Willie Sutton famously said that he robbed banks because that’s where the money is. Criminal investigators have traditionally followed the money to identify the participants in a crime. Business people follow the money to figure out if there are new sources of revenue to fund their operations.
While these examples are different in terms of ultimate goals, they all support a key insight about people. When alarm bells start ringing about the availability of money, people get highly motivated to follow the money trail and determine how they might benefit.
Alarm bells started ringing within the behavioral healthcare industry several years ago with the passage of two federal laws, parity and the Affordable Care Act (ACA). The bells are now ringing louder than ever since people outside the industry are now paying attention to our long-neglected field. It turns out that while the parity legislation created richer insurance benefits for behavioral health disorders and the ACA brought insurance coverage to roughly 20 million people (at parity levels of coverage), the next infusion of capital has been from private investors who have been carefully following the money in behavioral healthcare.
When you start following this money trail you quickly learn a few things. Lots of new money is entering the behavioral healthcare system. The industry has a few large companies, but has a plethora of small, isolated companies. Consolidating these isolated companies into larger, better-funded enterprises can improve the bottom line for the new owners. Have these lessons had an impact on savvy business people? I don’t really think I need to answer that question.
Investors are evaluating the behavioral healthcare landscape, which is to say private equity companies and large healthcare companies. While it is important to follow the money, it is also important to follow the need. Are there enough people out there still needing behavioral healthcare services or does the level of unmet need suggest this will be a passing interest for investors?
I will just state here again that the unmet need is staggering. Behavioral health conditions are more prevalent, expensive, disabling, and untreated than any other category of health conditions. Imagine that you have money to invest in healthcare and you just read that sentence. You would surely fact check it, but once you have validated it, you would begin strategizing how to build a large behavioral healthcare company that gets high marks for revenue, profit and quality.
Many people in the behavioral healthcare industry might read “quality” and sneer. Since when do leaders in healthcare, or behavioral healthcare more specifically, really care about quality?
The answer is actually simple. You can afford to be a low quality player when you are a small player in a niche space. When you start to build a larger corporate footprint you cannot build it on poor quality. Investors are deeply concerned about the quality of care within the behavioral healthcare industry. They have no interest in growing a product that is ineffective, dishonest, or fundamentally can’t be scaled.
The term behavioral healthcare was coined years ago to reflect insurance benefits that cover both mental health and substance abuse (MHSA) coverage. The coverage was deeply irrational, but parity and the ACA have fixed that. We are now on the verge of seeing that confusing and useless term blown apart because the SA coverage, which is now substance use disorder (SUD) coverage, will be surging into new territories with the investment community.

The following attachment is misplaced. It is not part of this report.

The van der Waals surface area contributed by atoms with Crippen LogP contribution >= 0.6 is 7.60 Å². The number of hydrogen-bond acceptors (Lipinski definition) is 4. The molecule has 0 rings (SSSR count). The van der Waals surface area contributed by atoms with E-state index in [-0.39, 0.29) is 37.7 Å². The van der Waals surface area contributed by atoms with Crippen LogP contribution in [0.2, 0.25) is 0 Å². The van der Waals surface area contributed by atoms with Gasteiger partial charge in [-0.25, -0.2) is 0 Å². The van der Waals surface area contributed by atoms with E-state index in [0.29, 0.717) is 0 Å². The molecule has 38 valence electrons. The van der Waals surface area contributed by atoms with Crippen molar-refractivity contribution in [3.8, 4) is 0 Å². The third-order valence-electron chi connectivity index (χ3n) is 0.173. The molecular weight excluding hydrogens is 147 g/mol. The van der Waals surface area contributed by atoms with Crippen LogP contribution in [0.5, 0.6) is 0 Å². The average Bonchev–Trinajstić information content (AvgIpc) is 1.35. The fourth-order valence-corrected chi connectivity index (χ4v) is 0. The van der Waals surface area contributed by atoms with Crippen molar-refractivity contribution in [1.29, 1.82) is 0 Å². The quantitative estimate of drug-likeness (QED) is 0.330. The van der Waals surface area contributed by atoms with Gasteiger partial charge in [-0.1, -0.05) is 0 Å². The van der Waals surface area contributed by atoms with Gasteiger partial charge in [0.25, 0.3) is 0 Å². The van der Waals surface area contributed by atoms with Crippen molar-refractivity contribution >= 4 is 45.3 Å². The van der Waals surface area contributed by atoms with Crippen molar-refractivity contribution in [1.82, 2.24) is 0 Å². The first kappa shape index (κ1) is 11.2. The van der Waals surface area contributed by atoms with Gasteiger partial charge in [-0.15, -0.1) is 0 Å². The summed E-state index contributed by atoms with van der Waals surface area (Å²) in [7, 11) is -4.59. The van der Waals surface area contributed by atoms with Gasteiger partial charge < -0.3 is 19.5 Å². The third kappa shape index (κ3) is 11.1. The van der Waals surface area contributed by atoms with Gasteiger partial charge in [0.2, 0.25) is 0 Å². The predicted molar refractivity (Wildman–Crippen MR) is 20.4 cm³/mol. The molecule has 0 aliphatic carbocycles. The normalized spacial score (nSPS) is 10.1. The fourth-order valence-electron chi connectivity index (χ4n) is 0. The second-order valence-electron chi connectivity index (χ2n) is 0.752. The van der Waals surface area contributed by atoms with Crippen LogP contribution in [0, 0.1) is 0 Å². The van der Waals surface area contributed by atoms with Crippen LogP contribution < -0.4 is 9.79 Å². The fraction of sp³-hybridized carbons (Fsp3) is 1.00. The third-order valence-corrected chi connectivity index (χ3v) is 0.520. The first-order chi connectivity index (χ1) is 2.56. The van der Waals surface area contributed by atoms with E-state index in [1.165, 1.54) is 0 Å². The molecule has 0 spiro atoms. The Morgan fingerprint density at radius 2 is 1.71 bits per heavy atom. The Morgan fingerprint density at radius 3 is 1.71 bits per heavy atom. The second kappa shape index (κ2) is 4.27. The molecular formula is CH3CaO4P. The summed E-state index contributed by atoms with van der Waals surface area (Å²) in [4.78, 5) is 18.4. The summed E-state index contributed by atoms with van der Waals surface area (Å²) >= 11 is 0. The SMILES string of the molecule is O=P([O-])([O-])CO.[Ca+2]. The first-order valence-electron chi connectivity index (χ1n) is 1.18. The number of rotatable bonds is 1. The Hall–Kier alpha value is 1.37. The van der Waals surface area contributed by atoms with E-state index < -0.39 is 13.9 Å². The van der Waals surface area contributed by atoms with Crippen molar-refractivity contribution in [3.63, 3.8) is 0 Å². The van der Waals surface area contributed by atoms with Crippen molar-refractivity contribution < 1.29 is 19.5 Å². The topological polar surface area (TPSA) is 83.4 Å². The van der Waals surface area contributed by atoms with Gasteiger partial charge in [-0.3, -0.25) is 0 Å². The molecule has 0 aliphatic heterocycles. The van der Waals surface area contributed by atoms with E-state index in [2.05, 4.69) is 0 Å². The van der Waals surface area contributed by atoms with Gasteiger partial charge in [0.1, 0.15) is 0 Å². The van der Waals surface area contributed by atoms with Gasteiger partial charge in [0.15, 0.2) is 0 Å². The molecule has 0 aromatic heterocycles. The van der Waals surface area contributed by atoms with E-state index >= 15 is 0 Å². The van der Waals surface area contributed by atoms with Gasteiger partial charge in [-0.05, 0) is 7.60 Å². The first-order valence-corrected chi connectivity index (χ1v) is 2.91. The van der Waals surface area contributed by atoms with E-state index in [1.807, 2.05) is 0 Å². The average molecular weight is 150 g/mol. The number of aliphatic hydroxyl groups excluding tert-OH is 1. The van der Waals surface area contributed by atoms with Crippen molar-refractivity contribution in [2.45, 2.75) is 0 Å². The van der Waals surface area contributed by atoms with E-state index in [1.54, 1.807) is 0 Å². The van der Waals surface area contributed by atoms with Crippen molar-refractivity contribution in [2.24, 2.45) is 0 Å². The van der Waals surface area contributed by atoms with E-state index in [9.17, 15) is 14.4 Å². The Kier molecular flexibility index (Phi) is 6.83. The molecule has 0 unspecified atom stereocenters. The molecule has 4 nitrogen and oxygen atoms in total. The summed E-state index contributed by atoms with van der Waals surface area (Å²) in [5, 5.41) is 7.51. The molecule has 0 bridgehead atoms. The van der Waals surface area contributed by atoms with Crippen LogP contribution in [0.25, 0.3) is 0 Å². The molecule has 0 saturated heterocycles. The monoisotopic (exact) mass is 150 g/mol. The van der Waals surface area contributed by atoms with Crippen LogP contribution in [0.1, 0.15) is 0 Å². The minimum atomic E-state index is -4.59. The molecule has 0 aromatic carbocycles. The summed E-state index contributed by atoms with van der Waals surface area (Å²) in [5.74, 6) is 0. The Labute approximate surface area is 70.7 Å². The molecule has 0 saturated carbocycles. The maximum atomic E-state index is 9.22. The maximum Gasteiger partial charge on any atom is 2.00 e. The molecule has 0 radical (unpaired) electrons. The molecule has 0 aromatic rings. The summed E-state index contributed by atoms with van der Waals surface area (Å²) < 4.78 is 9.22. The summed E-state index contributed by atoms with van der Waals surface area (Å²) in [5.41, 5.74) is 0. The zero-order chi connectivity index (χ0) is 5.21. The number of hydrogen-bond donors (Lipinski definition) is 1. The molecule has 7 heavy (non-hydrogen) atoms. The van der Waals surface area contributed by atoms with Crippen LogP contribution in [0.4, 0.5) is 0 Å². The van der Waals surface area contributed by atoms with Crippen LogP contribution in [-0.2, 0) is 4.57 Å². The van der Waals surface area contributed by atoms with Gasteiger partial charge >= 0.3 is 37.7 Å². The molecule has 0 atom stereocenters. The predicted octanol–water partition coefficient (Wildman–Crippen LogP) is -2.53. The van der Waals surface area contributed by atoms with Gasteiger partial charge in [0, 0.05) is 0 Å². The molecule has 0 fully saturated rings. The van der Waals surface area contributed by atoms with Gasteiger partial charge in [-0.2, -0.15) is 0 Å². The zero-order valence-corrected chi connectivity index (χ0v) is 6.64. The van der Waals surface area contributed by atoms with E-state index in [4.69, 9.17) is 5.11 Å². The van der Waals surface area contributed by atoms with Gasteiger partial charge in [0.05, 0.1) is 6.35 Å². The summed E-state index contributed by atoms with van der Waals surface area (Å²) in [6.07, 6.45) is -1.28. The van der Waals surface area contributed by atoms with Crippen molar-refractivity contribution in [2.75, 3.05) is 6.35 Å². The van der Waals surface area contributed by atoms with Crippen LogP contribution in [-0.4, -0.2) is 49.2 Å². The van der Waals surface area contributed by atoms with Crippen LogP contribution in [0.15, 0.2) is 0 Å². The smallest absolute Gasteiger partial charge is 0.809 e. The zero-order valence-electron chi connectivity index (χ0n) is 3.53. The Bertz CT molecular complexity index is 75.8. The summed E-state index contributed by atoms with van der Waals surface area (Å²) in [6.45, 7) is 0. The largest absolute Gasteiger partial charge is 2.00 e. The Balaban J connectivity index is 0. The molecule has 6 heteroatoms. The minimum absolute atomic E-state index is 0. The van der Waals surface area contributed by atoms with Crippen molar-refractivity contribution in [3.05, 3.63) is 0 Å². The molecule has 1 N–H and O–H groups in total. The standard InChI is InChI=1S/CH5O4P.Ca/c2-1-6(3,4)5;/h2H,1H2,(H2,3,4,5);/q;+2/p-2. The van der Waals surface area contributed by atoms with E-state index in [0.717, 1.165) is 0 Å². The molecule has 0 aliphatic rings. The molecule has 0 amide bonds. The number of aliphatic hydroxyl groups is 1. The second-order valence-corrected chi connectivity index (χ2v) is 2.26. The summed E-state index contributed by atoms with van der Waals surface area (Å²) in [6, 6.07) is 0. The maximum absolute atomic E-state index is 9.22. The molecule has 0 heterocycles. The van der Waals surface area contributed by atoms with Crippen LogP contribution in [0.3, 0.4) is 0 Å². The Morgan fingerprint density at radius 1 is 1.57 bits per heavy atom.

The private equity companies are primarily interested in the SUD programs for a few simple reasons. The unmet need is enormous. While roughly 23 million people need specialty SUD treatment each year, only 11% get this treatment. The SUD industry is also not really best described as isolated programs – it is a mom-and-pop industry. Investors see a rich landscape for consolidation.
Some investors will focus on the medication assisted treatment (MAT) programs, especially for the opioid crisis, while others will aggregate the best residential treatment programs, and the more long-term thinkers will try to invest in community-based programs with a continuum of care available for local residents. However, the point that I want to make very clear is that the investors have vision. Do many of us in the behavioral healthcare industry have vision? Are we following the money?
Let me address this question by first providing some historical context. Managed behavioral healthcare came into existence in the early 1990s, and some of us got on that train and some of us complained about it or tried to blow it up. Nick Cummings is a psychologist who founded a managed behavioral healthcare company and he urged fellow professionals to see the business trends and act accordingly. His call was not answered by many.
We are currently experiencing a similar watershed. In a few years the behavioral healthcare industry will be transformed. What are you planning to do about that dawning reality?
I must stress that I am not encouraging transformative actions by individuals. I believe this is a time for behavioral healthcare experts to start talking regularly about what they want for the industry and for themselves, and then choose a few solutions that might work as a collaboration. I would clarify this statement by pointing out that private equity investors are putting a great deal of time, effort and money into figuring out how to transform the behavioral healthcare industry. I am simply suggesting that behavioral healthcare industry leaders match that, in terms of time and effort, if not money.
The money can ultimately flow to behavioral healthcare leaders, clinicians and support staff, with the right time, effort and strategy. Where is our strategy?
Ed Jones, Ph.D, is senior vice president of strategic planning for the Institute for Health and Productivity Management